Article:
Life After Hate

A former neo-NAZI with a bloody and violent past undergoes a stark transformation into someone who promotes peace and tolerance. People in his life wonder: has he changed?

During the late ’80s and early ’90s, Arno Michaelis was rising to prominence in the white supremacist movement in the U.S. He’s still a tough looking guy: a lean 6’3 with shadows of swastika tattoos on his arms and chest, some of which have been removed. 

In a CBC Radio program titled Metamorphosis, Michaelis talks about falling in with a white supremacist group, and violent rampages with his skinhead crew, fueled by alcohol and hate. He talks about one incident where he and his friends beat up a long-haired, hippy-looking white man, kicking him with their steel-toed boots:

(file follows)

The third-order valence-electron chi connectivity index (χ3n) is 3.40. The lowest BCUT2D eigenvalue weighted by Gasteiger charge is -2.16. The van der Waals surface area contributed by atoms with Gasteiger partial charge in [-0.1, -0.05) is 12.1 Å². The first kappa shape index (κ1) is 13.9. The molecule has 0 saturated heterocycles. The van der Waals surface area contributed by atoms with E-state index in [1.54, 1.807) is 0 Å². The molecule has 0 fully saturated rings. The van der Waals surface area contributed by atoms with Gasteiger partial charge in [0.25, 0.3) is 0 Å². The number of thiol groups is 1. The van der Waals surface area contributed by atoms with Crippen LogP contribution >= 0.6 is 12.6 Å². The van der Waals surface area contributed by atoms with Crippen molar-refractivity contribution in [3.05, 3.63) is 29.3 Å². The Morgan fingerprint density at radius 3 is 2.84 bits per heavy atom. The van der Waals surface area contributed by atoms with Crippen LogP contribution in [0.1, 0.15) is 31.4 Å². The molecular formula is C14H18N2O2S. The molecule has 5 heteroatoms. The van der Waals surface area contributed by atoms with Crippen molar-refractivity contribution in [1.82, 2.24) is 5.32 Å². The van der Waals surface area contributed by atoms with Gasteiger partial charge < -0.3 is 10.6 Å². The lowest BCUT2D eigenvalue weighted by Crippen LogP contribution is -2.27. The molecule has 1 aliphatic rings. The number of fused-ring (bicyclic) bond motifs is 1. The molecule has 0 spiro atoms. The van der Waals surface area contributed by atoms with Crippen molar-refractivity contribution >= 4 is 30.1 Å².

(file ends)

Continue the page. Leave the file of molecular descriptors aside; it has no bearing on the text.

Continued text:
“I felt like a machine hitting this guy, and he had at this point just gone limp. At that point I had a sensation that if I kept doing this, this guy was going to die. It was just a mental note and I kept going. I didn’t keep going because I expressly wanted to kill him, I kept going because there was no consciousness in my mind, there was no thought, it was just all fight.”

What changed in Michaelis’ life? Besides a slow move away from his skinhead group, he says he had a realization when picking up his daughter from daycare. Another father, a black man, was also picking up his daughter, and Michaelis thought, “the smile on his face was the same smile I had on my face when I picked up my daughter.” He then thought about the people he had beaten up in the past, injured to the point where only their parents could recognize them. 

As Michaelis began to reach out to his community and speak about his experience, some people called for him to own up to his crimes. 

To listen to the episode, click here. 


[photo © Heard]